by Joe Sarubbi
Project Manager Solar Instructor Training Network
In many ways, the attributes associated with raising a family are quite applicable to the SITN – with IREC as national administrator and the relationships between the Regional Training Providers (RTPs) and their partner institutions and instructor trainees. We start out raising our “family” with a commitment to consistency, then quickly realize that each member has very individualized needs and goals. So we concentrate on providing the resources and guidance to help us reach our individual and collective potential.
Over the last five years, the RTPs worked hard to build relationships and gain the trust of their partnering institutions and their respective instructors, each with their own set of ideas and tracks. And successful they were! Today, solar programs all across the country are thriving and providing the industry with a talent pipeline. And IREC has been right by their side, working closely with the RTPs, providing tailored guidance and support, helping them adjust their training plans, and developing industry-proven education and training resources to help ensure growth and success of these nascent solar programs.
And the Beat Goes On!
Keeping community college PV training relevant is the ultimate goal. To accomplish this, bringing together educators and industry is more important than ever, to keep up with changing solar technology and market changes. A new model – the PV Instructor Training Summit – proved immensely successful, first on the west coast, at Long Beach City College. The group of 40 solar educators and industry representatives took the opportunity to dive deep into conversation, so educators learned more about solar workforce needs and the specific skills those hiring solar professionals are looking for in employees.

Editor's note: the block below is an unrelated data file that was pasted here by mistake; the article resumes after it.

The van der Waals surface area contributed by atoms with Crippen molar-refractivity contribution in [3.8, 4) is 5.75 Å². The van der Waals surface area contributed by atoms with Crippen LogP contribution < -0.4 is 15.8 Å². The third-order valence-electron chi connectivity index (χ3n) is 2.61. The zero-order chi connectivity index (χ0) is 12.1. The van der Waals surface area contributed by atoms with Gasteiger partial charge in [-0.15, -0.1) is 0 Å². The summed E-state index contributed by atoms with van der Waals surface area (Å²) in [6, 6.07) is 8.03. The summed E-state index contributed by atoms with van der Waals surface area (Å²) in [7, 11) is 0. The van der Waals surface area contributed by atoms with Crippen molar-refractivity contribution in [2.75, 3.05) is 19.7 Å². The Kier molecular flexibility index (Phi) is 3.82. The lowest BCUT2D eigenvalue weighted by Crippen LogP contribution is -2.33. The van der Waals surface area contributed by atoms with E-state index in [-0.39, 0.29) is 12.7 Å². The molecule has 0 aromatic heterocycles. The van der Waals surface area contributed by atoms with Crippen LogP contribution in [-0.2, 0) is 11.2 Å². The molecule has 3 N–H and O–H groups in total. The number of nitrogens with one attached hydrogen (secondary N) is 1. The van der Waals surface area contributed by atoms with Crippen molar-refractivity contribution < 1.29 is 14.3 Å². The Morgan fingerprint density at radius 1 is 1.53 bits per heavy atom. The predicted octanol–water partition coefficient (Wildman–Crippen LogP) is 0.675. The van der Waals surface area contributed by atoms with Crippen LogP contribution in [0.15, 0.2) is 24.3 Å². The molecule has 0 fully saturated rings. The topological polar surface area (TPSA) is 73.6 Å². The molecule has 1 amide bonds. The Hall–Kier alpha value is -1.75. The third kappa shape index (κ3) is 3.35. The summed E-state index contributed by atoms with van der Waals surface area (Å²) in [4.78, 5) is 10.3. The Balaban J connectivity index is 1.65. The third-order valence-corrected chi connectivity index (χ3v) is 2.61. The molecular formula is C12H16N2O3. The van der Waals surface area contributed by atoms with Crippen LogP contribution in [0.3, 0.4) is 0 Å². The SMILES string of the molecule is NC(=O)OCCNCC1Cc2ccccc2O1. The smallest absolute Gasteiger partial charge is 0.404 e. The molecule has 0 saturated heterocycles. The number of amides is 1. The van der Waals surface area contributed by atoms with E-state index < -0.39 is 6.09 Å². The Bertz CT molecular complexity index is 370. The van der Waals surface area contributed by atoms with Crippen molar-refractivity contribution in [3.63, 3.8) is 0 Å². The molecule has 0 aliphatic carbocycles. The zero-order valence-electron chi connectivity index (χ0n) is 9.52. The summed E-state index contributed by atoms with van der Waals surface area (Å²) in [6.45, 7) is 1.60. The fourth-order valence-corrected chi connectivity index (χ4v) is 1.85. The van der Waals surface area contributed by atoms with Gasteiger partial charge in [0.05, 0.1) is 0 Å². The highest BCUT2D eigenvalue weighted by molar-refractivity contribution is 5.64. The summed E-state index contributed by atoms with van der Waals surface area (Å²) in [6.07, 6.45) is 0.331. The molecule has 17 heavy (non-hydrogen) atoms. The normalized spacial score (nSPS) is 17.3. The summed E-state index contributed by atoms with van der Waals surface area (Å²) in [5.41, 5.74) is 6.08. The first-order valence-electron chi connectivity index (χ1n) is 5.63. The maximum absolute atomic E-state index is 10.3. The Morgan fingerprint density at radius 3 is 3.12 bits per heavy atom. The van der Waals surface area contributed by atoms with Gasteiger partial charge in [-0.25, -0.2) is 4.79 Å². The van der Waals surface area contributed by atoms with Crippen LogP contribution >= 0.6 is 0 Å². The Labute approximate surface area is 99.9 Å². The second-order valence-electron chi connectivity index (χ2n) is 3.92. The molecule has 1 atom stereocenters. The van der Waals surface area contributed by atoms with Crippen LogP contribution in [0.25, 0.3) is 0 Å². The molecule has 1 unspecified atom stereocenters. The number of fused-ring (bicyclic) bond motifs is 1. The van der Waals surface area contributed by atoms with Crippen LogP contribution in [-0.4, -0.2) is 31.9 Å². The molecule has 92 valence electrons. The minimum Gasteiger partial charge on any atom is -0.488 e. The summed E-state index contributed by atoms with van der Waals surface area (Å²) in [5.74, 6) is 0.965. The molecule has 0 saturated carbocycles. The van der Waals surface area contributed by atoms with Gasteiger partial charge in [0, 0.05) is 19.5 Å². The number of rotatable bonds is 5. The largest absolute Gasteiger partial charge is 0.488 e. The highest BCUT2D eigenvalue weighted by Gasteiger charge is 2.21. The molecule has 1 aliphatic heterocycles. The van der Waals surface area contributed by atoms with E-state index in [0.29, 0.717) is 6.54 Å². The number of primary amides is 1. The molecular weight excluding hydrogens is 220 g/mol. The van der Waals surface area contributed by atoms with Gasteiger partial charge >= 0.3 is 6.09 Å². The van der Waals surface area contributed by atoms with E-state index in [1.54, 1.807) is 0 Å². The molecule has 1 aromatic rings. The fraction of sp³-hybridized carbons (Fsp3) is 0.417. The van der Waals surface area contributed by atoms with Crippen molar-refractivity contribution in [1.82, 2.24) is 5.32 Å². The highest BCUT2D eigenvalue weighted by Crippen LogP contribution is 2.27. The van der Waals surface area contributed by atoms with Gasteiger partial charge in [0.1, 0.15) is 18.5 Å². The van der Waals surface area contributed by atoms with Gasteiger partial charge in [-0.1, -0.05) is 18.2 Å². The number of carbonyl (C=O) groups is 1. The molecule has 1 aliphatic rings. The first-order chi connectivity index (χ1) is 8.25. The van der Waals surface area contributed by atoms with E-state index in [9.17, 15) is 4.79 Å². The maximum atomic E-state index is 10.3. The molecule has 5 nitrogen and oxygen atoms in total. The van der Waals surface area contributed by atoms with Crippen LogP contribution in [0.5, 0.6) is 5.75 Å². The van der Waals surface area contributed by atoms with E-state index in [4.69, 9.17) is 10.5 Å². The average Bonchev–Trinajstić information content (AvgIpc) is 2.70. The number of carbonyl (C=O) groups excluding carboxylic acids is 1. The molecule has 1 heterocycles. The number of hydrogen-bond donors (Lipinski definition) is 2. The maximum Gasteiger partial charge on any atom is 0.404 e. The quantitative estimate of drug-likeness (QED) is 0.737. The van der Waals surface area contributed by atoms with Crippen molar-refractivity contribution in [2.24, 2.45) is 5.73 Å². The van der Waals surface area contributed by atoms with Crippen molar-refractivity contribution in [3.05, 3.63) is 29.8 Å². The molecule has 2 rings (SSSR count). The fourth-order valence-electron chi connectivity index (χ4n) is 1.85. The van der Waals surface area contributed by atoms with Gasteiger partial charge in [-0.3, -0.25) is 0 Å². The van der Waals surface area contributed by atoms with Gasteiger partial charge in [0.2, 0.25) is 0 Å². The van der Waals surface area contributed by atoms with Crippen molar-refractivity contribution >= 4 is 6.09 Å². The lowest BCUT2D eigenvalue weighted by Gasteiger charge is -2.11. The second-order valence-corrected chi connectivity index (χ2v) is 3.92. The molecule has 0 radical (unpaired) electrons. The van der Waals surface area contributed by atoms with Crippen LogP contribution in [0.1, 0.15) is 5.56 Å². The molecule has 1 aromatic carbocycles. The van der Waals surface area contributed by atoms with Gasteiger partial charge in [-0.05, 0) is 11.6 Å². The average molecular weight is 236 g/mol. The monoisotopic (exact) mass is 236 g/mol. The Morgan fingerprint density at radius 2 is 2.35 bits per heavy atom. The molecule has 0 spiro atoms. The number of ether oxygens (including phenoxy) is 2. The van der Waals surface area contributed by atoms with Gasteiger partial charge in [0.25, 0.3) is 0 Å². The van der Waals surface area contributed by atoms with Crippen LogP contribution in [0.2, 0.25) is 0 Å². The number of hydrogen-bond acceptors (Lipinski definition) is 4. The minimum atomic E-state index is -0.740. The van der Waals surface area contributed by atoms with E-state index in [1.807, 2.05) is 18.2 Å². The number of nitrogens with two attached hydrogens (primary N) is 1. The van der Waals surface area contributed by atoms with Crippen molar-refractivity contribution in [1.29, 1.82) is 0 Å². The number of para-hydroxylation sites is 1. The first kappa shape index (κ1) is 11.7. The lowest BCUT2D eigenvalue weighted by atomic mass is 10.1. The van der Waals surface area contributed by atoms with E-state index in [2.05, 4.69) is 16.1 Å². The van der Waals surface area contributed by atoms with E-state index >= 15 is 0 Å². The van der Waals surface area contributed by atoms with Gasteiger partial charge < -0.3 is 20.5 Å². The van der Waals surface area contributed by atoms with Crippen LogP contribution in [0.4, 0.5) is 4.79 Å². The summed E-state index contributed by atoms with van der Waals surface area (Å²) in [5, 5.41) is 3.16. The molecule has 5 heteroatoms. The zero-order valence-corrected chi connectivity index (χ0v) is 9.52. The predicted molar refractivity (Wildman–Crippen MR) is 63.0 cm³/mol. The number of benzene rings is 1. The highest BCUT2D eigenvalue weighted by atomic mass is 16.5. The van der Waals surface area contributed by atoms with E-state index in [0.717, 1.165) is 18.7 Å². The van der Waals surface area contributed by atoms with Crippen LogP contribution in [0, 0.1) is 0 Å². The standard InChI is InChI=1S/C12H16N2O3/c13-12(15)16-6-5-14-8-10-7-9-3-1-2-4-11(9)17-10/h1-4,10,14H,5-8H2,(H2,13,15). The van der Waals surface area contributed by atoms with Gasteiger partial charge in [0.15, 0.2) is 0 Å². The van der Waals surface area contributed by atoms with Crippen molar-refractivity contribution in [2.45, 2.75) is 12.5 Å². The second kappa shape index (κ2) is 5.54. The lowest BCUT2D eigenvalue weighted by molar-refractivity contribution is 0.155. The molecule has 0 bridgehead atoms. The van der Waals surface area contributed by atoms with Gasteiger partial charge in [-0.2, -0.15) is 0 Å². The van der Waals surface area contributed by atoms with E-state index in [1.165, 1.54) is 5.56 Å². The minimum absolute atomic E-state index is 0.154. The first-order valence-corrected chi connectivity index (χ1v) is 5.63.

“We’re so hungry for qualified students that we would work with colleges to do all kinds of things: open houses, barbeques, shadowing programs, whatever it takes to make relationships and hires.” This was the sentiment from Christian Mack, operations recruiting manager for SunRun.
The success of the west coast summit provided great momentum to replicate the process on the east coast, at the NC Clean Energy Technology Center at NC State University.
Most important to our work, always, is sharing successes and best practices so they can be replicated. In this issue of the SITN Quarterly is news of a new project that puts an online interactive twist on making that happen. Together, a number of midwest states recently kicked off the Solar Instructor Community of Practice, a free online resource for instructors and program leaders to access and share the latest information and strategies for PV training and solar market development. Read what IREC award winning Kankakee Community College instructor Tim Wilhelm says about the new model for sharing best practices and honing solar instruction skills.
Also in this issue, read how IBEWs in the northwest are working with the SITN to ensure that electrical apprentices are gaining the requisite solar skills to work safely and efficiently on jobs that include solar systems.
And stay tuned in the months to come to hear about some exciting work we’re just beginning with firefighters and other first responders to incorporate knowledge of solar systems, so they are confident of their abilities to work quickly and safely in emergency situations where solar systems are operational.
More Vets in the pipeline!
You read in my last column about the success of the U.S. Department of Energy’s Reach for the Sun solar PV veteran training program. I’m happy to report that Solar Energy International continues to provide amazing solar training at Fort Carson in Colorado Springs, and now Penn State University is about to launch similar training at the Naval Station Norfolk, with IREC continuing to support these efforts.
A family that works together sticks together!
While seven of the nine RTPs ended their contractual obligation to the Department of Energy for the SITN initiative this past June, all of them agreed to continue to work with IREC and participate in activities that support the SITN. Like parents wanting to see their children grow, the RTPs have a similar desire to see their great work continue. Now that’s a family!!